Perhaps the most famous dinosaur poem of all is one penned by Chicago Tribune columnist Bert Leston Taylor. Taylor’s poem includes this famous little ditty, which I think is quite brilliant.
The creature had two sets of brains
One in his head (the usual place)
The other in his spinal base
Thus he could reason a priori
As well as a posteriori.
Taylor’s poem is also one of the most misattributed. Nearly every time you see it, you will find it dated as 1912. Even the vaunted New York Times noted this date in a February 1998 column by C. Clairborne Ray. I am guessing that Ray, like others, was referring to a short volume of poetry by Taylor, A Line-o’-Verse or Two, which came out in 1911. But Taylor didn’t write the poem for his book. Instead, he wrote it for his A Line-O’-Type or Two column, published regularly in the Tribune. The famous words are from The Dinosaur, published in the Tribune on February 26, 1903.
The poem in the paper also includes a line that refutes another myth about Taylor’s words. They do not refer to the most infamous, supposedly two-brained dinosaur, Stegosaurus. Just below the title The Dinosaur, Taylor added “According to Prof. Farrington of the U.C.” Taylor’s reference to Farrington was in response to a photograph and short note that appeared in the Tribune the day before, on February 25.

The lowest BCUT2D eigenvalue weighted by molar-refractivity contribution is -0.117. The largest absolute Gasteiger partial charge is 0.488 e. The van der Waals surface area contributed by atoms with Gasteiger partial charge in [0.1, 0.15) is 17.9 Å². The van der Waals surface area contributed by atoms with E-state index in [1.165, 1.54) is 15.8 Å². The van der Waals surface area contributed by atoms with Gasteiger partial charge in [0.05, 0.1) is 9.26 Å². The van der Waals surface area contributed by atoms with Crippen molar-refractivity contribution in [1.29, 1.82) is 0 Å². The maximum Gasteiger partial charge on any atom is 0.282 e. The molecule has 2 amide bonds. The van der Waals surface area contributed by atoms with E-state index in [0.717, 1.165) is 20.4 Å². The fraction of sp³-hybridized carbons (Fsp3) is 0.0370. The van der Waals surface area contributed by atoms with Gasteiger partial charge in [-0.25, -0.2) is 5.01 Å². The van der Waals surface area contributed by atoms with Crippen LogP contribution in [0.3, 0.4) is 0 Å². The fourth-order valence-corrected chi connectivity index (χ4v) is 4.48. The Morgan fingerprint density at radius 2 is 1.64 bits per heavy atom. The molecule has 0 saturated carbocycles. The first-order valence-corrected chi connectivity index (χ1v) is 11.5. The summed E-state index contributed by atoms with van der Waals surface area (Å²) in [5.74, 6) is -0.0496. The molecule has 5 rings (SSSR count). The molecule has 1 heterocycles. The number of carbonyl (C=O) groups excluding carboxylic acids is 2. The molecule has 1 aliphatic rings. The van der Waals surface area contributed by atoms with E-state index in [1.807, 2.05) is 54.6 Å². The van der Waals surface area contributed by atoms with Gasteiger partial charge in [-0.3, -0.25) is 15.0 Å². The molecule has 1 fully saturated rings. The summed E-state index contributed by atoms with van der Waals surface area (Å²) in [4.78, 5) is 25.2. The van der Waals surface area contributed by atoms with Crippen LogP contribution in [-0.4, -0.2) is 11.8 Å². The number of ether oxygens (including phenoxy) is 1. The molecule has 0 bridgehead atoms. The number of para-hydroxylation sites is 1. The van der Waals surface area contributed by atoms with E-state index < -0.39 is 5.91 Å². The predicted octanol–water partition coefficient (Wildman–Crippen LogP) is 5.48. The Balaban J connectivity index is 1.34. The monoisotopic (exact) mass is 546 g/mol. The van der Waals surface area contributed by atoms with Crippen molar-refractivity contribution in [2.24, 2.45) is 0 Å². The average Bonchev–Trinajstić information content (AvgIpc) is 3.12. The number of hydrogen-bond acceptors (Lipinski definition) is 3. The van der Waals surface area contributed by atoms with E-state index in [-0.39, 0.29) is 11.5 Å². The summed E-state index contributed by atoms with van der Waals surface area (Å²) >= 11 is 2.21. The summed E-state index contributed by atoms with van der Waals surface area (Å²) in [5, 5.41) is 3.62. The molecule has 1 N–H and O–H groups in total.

Under a headline that read “Mounting skeleton of 70 foot dinosaur at Field Museum. It was so big that it required two brain to move it about,” was a photograph of about a dozen vertebrae from the museum’s Brachiosaurus. A second photo illustrates Farrington at work on a vertebrae, with an accompanying text describing his work and the dinosaur. “He [the dinosaur, not Farrington] had not only a brain in his head but another well down his back, sixty feet from the primary seat of his intelligence. The second brain station controlled the nerve power that worked the second section of his body.”
We now know, of course, that no dinosaurs had two brains. The confusion came about because of an enlarged canal in Stegosaurus‘s sacrum. To this day, the function of this body is not clear. I am guessing that a similar space in the vertebrae of the Brachiosaurus led to Farrington’s interpretation of it. We may not know its function but at least it led to a couple of wonderful lines of poetry.